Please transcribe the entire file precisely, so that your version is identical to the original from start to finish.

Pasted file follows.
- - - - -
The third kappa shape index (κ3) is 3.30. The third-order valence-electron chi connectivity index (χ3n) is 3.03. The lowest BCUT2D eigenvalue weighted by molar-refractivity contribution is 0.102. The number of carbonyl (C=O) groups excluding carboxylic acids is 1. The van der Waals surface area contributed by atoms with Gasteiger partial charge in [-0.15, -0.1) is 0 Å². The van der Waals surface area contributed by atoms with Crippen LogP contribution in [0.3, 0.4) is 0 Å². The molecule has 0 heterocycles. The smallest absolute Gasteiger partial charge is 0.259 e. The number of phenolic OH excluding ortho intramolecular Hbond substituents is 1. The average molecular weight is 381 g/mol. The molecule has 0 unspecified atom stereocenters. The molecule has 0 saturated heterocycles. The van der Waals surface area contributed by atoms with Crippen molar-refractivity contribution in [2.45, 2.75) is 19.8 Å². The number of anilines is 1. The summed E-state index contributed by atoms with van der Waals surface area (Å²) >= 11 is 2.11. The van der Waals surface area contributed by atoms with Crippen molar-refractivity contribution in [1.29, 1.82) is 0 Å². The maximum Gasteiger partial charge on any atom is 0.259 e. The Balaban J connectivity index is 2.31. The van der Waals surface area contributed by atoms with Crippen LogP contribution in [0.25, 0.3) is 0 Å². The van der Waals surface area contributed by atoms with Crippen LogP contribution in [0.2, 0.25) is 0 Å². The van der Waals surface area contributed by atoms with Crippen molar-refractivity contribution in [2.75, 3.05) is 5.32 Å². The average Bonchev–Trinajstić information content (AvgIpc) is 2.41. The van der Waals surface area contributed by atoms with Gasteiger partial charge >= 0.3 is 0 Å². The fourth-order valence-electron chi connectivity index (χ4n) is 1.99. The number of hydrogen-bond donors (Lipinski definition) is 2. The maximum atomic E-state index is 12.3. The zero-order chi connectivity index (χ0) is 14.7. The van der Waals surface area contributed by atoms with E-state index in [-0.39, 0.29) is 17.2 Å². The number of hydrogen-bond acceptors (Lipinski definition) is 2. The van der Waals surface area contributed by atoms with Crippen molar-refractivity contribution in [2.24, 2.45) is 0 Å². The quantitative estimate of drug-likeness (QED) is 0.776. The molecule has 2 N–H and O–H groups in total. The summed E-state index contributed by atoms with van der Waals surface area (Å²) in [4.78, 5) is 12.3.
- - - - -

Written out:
The third kappa shape index (κ3) is 3.30. The third-order valence-electron chi connectivity index (χ3n) is 3.03. The lowest BCUT2D eigenvalue weighted by molar-refractivity contribution is 0.102. The number of carbonyl (C=O) groups excluding carboxylic acids is 1. The van der Waals surface area contributed by atoms with Gasteiger partial charge in [-0.15, -0.1) is 0 Å². The van der Waals surface area contributed by atoms with Crippen LogP contribution in [0.3, 0.4) is 0 Å². The molecule has 0 heterocycles. The smallest absolute Gasteiger partial charge is 0.259 e. The number of phenolic OH excluding ortho intramolecular Hbond substituents is 1. The average molecular weight is 381 g/mol. The molecule has 0 unspecified atom stereocenters. The molecule has 0 saturated heterocycles. The van der Waals surface area contributed by atoms with Crippen molar-refractivity contribution in [2.45, 2.75) is 19.8 Å². The number of anilines is 1. The summed E-state index contributed by atoms with van der Waals surface area (Å²) >= 11 is 2.11. The van der Waals surface area contributed by atoms with Crippen molar-refractivity contribution in [1.29, 1.82) is 0 Å². The maximum Gasteiger partial charge on any atom is 0.259 e. The Balaban J connectivity index is 2.31. The van der Waals surface area contributed by atoms with Crippen LogP contribution in [0.25, 0.3) is 0 Å². The van der Waals surface area contributed by atoms with Crippen LogP contribution in [0.2, 0.25) is 0 Å². The van der Waals surface area contributed by atoms with Crippen molar-refractivity contribution in [2.75, 3.05) is 5.32 Å². The average Bonchev–Trinajstić information content (AvgIpc) is 2.41. The van der Waals surface area contributed by atoms with Gasteiger partial charge >= 0.3 is 0 Å². The fourth-order valence-electron chi connectivity index (χ4n) is 1.99. The number of hydrogen-bond donors (Lipinski definition) is 2. The maximum atomic E-state index is 12.3. The zero-order chi connectivity index (χ0) is 14.7. The van der Waals surface area contributed by atoms with E-state index in [-0.39, 0.29) is 17.2 Å². The number of hydrogen-bond acceptors (Lipinski definition) is 2. The van der Waals surface area contributed by atoms with Crippen molar-refractivity contribution in [2.24, 2.45) is 0 Å². The quantitative estimate of drug-likeness (QED) is 0.776. The molecule has 2 N–H and O–H groups in total. The summed E-state index contributed by atoms with van der Waals surface area (Å²) in [4.78, 5) is 12.3.